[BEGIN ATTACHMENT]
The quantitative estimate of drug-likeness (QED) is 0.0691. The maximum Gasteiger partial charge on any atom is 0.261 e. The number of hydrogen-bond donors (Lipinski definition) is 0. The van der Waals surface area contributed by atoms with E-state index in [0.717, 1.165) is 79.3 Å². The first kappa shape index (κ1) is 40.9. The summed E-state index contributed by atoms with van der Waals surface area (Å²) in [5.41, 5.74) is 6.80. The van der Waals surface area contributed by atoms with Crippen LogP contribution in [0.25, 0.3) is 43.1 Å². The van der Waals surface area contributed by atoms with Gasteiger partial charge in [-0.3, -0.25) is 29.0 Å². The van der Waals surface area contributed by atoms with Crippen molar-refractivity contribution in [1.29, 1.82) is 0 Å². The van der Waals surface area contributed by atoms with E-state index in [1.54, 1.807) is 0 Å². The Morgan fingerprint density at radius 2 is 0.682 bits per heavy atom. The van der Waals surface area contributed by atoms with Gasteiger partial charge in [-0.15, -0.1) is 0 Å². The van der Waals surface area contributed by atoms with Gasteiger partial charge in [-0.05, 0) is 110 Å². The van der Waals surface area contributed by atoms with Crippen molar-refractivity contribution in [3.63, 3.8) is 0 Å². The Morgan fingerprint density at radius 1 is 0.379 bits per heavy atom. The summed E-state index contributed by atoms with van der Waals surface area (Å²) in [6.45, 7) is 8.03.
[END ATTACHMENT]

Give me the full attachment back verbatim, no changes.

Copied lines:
The quantitative estimate of drug-likeness (QED) is 0.0691. The maximum Gasteiger partial charge on any atom is 0.261 e. The number of hydrogen-bond donors (Lipinski definition) is 0. The van der Waals surface area contributed by atoms with E-state index in [0.717, 1.165) is 79.3 Å². The first kappa shape index (κ1) is 40.9. The summed E-state index contributed by atoms with van der Waals surface area (Å²) in [5.41, 5.74) is 6.80. The van der Waals surface area contributed by atoms with Crippen LogP contribution in [0.25, 0.3) is 43.1 Å². The van der Waals surface area contributed by atoms with Gasteiger partial charge in [-0.3, -0.25) is 29.0 Å². The van der Waals surface area contributed by atoms with Crippen molar-refractivity contribution in [1.29, 1.82) is 0 Å². The van der Waals surface area contributed by atoms with E-state index in [1.54, 1.807) is 0 Å². The Morgan fingerprint density at radius 2 is 0.682 bits per heavy atom. The van der Waals surface area contributed by atoms with Gasteiger partial charge in [-0.15, -0.1) is 0 Å². The van der Waals surface area contributed by atoms with Gasteiger partial charge in [-0.05, 0) is 110 Å². The van der Waals surface area contributed by atoms with Crippen molar-refractivity contribution in [3.63, 3.8) is 0 Å². The Morgan fingerprint density at radius 1 is 0.379 bits per heavy atom. The summed E-state index contributed by atoms with van der Waals surface area (Å²) in [6.45, 7) is 8.03.